Sunday, June 15, 2014

Just want to give a quick hat tip to the linked column by Jonathan Chait to the effect that what really drove opposition to Eric Cantor what not so much the substance of any particular proposal he made, but to the fact that he made any sort of deal with the Democrats at all.  He shows how even the most conservative voters are actually split on the issue of immigration and then adds:
Conservative Republicans may not hate immigration reform, but they hate compromise in general. By an 82-14 margin, liberals want their elected officials to make compromises. By a 63-32 margin, conservatives want elected officials not to compromise. Republicans simply don’t trust bipartisan deals.
It’s an ideological trait that goes beyond mere hatred for Obama, which is considerable. During the Bush years, why did the conservative base revolt against immigration reform but not the prescription-drug entitlement? Surely one reason, aside from the substance of the two bills, is that immigration reform was a bipartisan effort with the high-profile involvement of right-wing hate figure Ted Kennedy, while the prescription-drug bill was rammed through Congress on a partisan basis.
The conservative revolt against compromise expresses itself constantly. It comes through in the ever-present trope of citing the length of legislation as a primary reason to oppose it. It likewise comes through in the way conservative intellectuals routinely attack bills as a "stew of deals, payoffs, waivers, and special-interest breaks" — which is to say, they hate the fact that passing bills in Congress requires cutting deals with disparate constituencies, which is how legislation works.
In other words, Republicans' real opposition is not to the substance of legislation at all, but to any cooperation with Democrats.  In some ways, this viewpoint is not new.  I am reminded of Richard Hofstadter's Anti-Intellectualism in American Life, in which he remarks:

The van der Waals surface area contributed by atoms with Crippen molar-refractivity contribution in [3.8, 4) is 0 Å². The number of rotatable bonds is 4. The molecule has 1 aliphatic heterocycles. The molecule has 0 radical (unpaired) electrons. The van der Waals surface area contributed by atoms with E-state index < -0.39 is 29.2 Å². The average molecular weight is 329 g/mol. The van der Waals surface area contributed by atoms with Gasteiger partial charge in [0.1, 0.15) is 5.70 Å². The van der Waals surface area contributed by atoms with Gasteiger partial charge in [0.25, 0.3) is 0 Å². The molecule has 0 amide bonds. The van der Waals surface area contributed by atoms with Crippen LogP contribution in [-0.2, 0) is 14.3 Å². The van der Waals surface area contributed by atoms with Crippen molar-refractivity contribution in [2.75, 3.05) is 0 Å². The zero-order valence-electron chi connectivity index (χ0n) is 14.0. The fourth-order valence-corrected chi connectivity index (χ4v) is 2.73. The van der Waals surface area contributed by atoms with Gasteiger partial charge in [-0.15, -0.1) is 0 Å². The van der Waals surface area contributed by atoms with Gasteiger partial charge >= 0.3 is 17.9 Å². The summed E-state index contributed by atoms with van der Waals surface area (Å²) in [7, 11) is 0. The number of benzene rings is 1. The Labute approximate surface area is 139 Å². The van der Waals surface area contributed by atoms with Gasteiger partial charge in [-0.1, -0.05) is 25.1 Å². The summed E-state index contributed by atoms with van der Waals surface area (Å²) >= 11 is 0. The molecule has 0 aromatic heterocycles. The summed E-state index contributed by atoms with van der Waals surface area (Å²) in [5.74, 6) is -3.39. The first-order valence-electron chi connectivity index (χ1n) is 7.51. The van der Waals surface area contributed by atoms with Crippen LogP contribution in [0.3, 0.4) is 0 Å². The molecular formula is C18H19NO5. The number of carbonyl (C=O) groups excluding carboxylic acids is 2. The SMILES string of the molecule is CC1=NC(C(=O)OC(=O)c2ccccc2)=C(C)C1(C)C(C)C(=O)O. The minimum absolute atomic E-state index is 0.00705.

The fundamentalist will have nothing to do with all this [the normal politics of compromise]: it is essentially Manichean; it looks upon the world as an arena for conflict between absolute good and absolute evil, and accordingly it scorns compromises (who would compromise with Satan?) and can tolerate no ambiguities.  It cannot find serious importance in what it believes to be trifling degrees of difference: liberals support measures that are fol all practical purposes socialistic, and socialism is nothing more than a variant of Communism, which, as everyone knows, is atheism.
The difference is that today this attitude has taken over the entire Republican Party.  This once again shows the problems with combining a presidential system of government with something increasingly approaching parliamentary-style party discipline.  In a parliamentary system, this would not necessarily be a problem.  In a parliamentary system, all power rests in a single legislative body with tightly disciplined parties.  No one attempts bipartisan compromise, the "in's" simply enact their program without consulting the "out's."  It is assumed that if the In's ran on a particular platform, they will draw up legislation entirely by the In's without consulting the Out's and pass it with all the In's voting yes and all the Out's voting no.  The main check on passing anything too crazy is that the In's know if they do anything too crazy, they will lose the next election.

Such tight party discipline does not work so well under a presidential system because of its many veto points.  For any measure to pass, it must have the support of the House, the Senate and the President.  Any one of them can block any measure.  In fact, with the rise of the routine use of the "filibuster," we have added that new veto point that any measure must have a 60% supermajority in the Senate, and that means 60 absolute votes, not just 60% of those present.  When one party, let alone both parties, develops a parliamentary-style discipline, that means that legislation becomes impossible unless one party controls not only the House, the Senate and the Presidency, but at least 60 seats in the Senate. That is simply an insane way of running a country.

Republicans quite simply have what conservatives claim to despise -- a sense of entitlement, in this case to political power.  When the Democrats hold the Presidency, Senate and House, Republicans want their representatives to block all action and make the country ungovernable.  When the Republicans hold any one of these (in this case, the House), they want it to translate into complete power.  The real reason they are angry at Cantor is that he could not parley control of the House into complete control of the government, but ended up making a deal with Democrats who controlled the Presidency and Senate.  If that is the Republicans' goal, it is one they are unlikely to achieve, making these last two years ones of ever increasing anger and frustration.  Rough seas ahead.

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